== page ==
NEW YORK ( TheStreet) -- Watch any owner hoist a trophy at the end of a championship run and they're likely to say it's all about winning. But wins and losses may become secondary to business considerations like profit and loss statements after a plummet in franchise earnings during the recession put a scare into owners, said a gathering of sports M&A minds.
Prior to the recession, owning a sports team was largely the domain of wealthy individuals trying to capture a childhood dream or a trophy to add to a collection of businesses, says Bradley Rangell a managing director of the sports advisory team at Citigroup's ( C) private bank. "It morphed into buying a diversified business," adds Rangell of the change in mentality to owning a sports team. Now buyers need to see a fit with their other investments in real estate and media or a diversification benefit. His comments came at a Tuesday sports M&A luncheon held by the Association for Corporate Growth in New York. For New York Mets or Los Angeles Dodgers fans it's an important distinction to note, as they handicap prospective ownership changes. The crisis changed the notion of what owning a team means, potentially putting some would be buyers on the sidelines, while making a new class of investors likely to play a bigger role in sports in coming years. The crisis was a "wakeup call for a lot of owners. They had to look at teams differently," says Michael Yormark, the chief executive of the National Hockey League's Florida Panthers. "Since the downturn in the economy, it doesn't matter the franchise, these are businesses that truly can lose a lot of money," Yormark adds. It means that buying or owning a sports team now has to tie to an underlying business strategy, instead of playing to the whims of a billionaire. That change may increasingly bring new types of investors like private equity firms, sovereign wealth investors and hedge funds to a team near you. Its partially a result from the wealth and liquidity hit that many high net worth investors felt from the recession. Now, as the value of sports teams heads higher, the number of people who have the money to own a sports team as a pet project is limited.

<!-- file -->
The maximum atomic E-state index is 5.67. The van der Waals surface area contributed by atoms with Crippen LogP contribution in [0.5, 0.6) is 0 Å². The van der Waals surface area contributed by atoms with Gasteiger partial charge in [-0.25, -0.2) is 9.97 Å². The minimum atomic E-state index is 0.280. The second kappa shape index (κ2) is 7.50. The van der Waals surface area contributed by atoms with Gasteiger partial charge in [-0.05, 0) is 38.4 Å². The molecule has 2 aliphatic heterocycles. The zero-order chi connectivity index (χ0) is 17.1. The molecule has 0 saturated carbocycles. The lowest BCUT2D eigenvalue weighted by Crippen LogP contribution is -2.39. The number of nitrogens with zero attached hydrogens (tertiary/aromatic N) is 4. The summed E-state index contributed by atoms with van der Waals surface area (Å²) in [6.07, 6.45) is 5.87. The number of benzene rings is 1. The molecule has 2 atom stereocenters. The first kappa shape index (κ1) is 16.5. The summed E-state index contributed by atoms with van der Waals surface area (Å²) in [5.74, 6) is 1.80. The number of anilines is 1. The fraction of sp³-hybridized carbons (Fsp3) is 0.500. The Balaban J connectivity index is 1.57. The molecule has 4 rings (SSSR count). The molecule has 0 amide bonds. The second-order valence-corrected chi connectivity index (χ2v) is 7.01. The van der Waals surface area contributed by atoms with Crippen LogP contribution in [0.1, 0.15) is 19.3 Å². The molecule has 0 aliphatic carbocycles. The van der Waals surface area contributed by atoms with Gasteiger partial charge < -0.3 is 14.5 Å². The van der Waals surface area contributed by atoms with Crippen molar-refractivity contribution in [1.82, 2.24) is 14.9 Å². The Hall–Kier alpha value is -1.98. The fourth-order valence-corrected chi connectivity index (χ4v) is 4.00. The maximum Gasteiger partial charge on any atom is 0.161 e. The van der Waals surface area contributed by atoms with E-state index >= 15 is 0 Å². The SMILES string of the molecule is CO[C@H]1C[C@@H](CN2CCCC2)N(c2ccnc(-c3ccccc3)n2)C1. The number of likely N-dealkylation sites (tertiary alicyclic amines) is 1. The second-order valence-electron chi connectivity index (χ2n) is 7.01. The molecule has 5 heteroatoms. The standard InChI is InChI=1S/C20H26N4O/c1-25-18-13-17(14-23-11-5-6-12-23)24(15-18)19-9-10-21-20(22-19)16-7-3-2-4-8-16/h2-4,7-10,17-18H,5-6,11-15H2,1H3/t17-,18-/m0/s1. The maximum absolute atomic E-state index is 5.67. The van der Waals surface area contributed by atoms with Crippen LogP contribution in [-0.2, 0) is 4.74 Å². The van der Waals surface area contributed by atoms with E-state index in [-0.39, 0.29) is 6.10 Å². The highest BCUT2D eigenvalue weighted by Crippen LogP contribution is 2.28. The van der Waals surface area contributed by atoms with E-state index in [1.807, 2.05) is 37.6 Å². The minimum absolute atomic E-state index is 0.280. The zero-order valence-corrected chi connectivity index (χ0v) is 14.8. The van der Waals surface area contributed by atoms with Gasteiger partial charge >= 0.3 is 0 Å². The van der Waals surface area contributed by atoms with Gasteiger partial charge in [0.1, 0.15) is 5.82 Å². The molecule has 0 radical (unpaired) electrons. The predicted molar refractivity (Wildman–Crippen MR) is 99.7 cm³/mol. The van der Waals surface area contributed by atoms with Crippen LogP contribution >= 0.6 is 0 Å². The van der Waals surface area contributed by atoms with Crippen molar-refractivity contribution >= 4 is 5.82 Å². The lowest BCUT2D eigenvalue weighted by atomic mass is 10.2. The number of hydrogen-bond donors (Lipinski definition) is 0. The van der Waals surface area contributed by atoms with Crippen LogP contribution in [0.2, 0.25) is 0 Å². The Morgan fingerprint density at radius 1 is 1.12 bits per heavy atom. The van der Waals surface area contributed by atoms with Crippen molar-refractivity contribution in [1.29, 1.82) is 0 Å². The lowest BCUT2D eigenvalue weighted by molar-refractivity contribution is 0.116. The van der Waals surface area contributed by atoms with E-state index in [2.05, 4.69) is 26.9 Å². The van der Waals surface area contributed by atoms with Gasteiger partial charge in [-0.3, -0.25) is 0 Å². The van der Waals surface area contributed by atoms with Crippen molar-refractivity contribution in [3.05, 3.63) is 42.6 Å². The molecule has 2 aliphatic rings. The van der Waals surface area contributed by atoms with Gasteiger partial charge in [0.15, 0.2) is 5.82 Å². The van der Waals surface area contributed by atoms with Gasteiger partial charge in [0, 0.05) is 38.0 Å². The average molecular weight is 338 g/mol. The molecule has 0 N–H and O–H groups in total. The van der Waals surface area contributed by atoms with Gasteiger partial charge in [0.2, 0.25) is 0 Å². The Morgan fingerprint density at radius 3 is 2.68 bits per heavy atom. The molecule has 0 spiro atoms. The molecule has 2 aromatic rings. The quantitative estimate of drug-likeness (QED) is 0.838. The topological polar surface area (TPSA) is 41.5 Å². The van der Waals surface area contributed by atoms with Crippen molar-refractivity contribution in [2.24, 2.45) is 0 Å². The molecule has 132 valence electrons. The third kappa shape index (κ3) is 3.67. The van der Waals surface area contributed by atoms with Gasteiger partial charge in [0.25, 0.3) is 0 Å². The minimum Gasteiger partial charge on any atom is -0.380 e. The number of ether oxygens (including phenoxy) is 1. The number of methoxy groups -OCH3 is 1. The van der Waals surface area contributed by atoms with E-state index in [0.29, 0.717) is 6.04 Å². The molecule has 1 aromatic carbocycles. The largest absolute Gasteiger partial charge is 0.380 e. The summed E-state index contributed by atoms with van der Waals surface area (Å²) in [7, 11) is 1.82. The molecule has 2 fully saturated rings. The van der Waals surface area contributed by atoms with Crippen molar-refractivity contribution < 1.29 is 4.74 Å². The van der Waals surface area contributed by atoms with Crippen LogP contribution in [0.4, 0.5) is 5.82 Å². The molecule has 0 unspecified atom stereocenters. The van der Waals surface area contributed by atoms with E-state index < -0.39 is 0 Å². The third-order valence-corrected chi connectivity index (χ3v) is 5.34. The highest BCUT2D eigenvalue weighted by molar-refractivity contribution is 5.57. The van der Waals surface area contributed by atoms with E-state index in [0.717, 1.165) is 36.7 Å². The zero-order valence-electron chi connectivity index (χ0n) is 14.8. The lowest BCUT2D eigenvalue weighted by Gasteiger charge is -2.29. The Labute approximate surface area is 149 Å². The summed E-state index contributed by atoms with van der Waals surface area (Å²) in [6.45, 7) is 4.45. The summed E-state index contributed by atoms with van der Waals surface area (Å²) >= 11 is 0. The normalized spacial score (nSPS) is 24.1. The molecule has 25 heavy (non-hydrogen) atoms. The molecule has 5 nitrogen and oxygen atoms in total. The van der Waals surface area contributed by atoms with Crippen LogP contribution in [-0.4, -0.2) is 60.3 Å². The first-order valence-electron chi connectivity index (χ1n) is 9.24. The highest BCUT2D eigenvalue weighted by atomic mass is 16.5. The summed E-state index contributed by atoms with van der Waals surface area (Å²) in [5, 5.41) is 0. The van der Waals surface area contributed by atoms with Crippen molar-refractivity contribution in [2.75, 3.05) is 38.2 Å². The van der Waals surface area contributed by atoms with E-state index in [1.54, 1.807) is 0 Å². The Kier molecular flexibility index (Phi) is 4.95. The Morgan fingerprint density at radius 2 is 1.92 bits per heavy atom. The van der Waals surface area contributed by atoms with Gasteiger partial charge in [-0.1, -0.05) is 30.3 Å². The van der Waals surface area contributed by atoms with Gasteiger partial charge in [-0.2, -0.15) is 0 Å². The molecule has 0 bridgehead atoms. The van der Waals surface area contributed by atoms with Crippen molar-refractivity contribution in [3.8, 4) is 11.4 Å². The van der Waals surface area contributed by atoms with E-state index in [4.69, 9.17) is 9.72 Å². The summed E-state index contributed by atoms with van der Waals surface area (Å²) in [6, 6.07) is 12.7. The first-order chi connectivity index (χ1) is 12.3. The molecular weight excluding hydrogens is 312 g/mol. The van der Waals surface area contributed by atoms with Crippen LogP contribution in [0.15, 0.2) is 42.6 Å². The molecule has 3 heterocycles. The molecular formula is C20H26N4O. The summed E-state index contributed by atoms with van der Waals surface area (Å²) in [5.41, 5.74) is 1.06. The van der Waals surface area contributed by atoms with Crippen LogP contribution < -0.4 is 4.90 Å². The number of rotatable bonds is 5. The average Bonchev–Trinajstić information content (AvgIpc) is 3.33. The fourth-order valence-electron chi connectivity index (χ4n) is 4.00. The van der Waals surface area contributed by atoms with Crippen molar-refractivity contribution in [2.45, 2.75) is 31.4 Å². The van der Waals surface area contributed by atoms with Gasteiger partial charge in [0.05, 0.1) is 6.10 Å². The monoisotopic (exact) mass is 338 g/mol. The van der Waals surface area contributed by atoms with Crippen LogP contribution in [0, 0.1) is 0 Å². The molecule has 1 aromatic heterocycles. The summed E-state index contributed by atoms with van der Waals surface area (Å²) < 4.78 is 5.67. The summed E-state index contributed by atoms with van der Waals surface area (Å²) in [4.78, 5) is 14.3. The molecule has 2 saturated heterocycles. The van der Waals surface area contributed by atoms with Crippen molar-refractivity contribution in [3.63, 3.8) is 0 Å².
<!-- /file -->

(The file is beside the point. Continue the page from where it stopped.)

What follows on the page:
Meanwhile, there is a high amount of disclosure that a sports buyer has to make to a league like the NFL, NBA or MLB, with leagues even pushing for some recourse to an owners other assets in the event of a team failure, notes Adam Klein the chair of the sports law practice at Katten Muchin Rosenman. Negotiations with leagues tabled big investments that were based on being simply a fan, such as would-be Mets investor David Einhorn of Greenlight Capital With suitors lining up for the Dodgers and others still interested in the Mets, a new model has emerged to replace wealthy individuals looking to own a piece of their childhood team. Investors and owners are now interested in teams with media and real estate assets, in addition to loyal fans who head to the turnstiles whether its win, lose or draw. "The more you can augment it with an ancillary business" the better off you'll be says Rangell of Citi Private Bank. For instance, Rangell helped to negotiate a $420 million sale of the NBA's Detroit Pistons to Tom Gores of private equity firm Platinum Equity in April of last year. In that deal, Gores not only picked up ownership of a team near his hometown Flint, MI - he also gained ownership of the team's real estate assets like The Palace of Auburn Hills arena. It meant the sports deal fit within the firms portfolio of other businesses ranging from real estate to IT, manufacturing and entertainment. The deal worked, "because they saw a terrific buying opportunity and because they saw a strategic fit to their other businesses," says Rangell. Private equity buyers for the L.A. Dodgers like KKR ( KKR), Thomas H. Lee and Providence Equity Partners may even question whether the moves are even a sports push. The Dodgers, after all, own sports programming businesses similar to Madison Square Garden's ( MSG) MSG Networks, the New York Yankee-owned YES Network and the Boston Red Sock-run New England Sports & Entertainment Network. For more on the importance of sports networks, see why the 2012 Jeremy Lin blackout began with Cablevision's ( CVC) spin of MSG. Interestingly, in the negotiations that are likely taking place on sports deals, the valuation methods used on deals may signal the diminished importance of a team's on-field sports play. In deals, sports teams are valued on their revenue instead of earnings, which is the most common practice in corporate merger negotiations. That's because a new owner can come in and make a few trades to dramatically alter the expense structure of a team. -- Written by Antoine Gara in New York